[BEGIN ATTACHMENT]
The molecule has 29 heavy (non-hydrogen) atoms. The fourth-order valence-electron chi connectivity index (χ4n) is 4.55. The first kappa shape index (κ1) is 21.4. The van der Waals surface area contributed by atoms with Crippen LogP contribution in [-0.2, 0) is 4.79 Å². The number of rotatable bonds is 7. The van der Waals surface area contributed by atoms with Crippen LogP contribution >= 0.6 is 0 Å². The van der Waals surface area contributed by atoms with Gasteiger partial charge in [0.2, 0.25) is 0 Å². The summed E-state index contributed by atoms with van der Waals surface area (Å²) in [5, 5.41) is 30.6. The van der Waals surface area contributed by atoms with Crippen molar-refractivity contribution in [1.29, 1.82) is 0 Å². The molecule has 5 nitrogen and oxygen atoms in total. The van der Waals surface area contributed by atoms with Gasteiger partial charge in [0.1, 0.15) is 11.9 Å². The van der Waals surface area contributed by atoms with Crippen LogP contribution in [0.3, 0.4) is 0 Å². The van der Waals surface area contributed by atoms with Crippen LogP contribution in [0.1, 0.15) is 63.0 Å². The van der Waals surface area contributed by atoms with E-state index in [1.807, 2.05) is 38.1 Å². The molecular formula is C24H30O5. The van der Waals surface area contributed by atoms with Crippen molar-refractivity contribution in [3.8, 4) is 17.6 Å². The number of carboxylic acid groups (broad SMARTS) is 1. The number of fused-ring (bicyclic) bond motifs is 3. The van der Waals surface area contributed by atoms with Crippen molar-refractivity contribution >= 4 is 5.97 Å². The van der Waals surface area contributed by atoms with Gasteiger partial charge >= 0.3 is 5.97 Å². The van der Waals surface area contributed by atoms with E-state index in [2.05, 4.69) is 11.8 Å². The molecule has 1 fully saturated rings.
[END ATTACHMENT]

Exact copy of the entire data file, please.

The molecule has 29 heavy (non-hydrogen) atoms. The fourth-order valence-electron chi connectivity index (χ4n) is 4.55. The first kappa shape index (κ1) is 21.4. The van der Waals surface area contributed by atoms with Crippen LogP contribution in [-0.2, 0) is 4.79 Å². The number of rotatable bonds is 7. The van der Waals surface area contributed by atoms with Crippen LogP contribution >= 0.6 is 0 Å². The van der Waals surface area contributed by atoms with Gasteiger partial charge in [0.2, 0.25) is 0 Å². The summed E-state index contributed by atoms with van der Waals surface area (Å²) in [5, 5.41) is 30.6. The van der Waals surface area contributed by atoms with Crippen molar-refractivity contribution in [1.29, 1.82) is 0 Å². The molecule has 5 nitrogen and oxygen atoms in total. The van der Waals surface area contributed by atoms with Gasteiger partial charge in [0.1, 0.15) is 11.9 Å². The van der Waals surface area contributed by atoms with Crippen LogP contribution in [0.3, 0.4) is 0 Å². The van der Waals surface area contributed by atoms with Crippen LogP contribution in [0.1, 0.15) is 63.0 Å². The van der Waals surface area contributed by atoms with E-state index in [1.807, 2.05) is 38.1 Å². The molecular formula is C24H30O5. The van der Waals surface area contributed by atoms with Crippen molar-refractivity contribution in [3.8, 4) is 17.6 Å². The number of carboxylic acid groups (broad SMARTS) is 1. The number of fused-ring (bicyclic) bond motifs is 3. The van der Waals surface area contributed by atoms with Crippen molar-refractivity contribution >= 4 is 5.97 Å². The van der Waals surface area contributed by atoms with Gasteiger partial charge >= 0.3 is 5.97 Å². The van der Waals surface area contributed by atoms with E-state index in [2.05, 4.69) is 11.8 Å². The molecule has 1 fully saturated rings.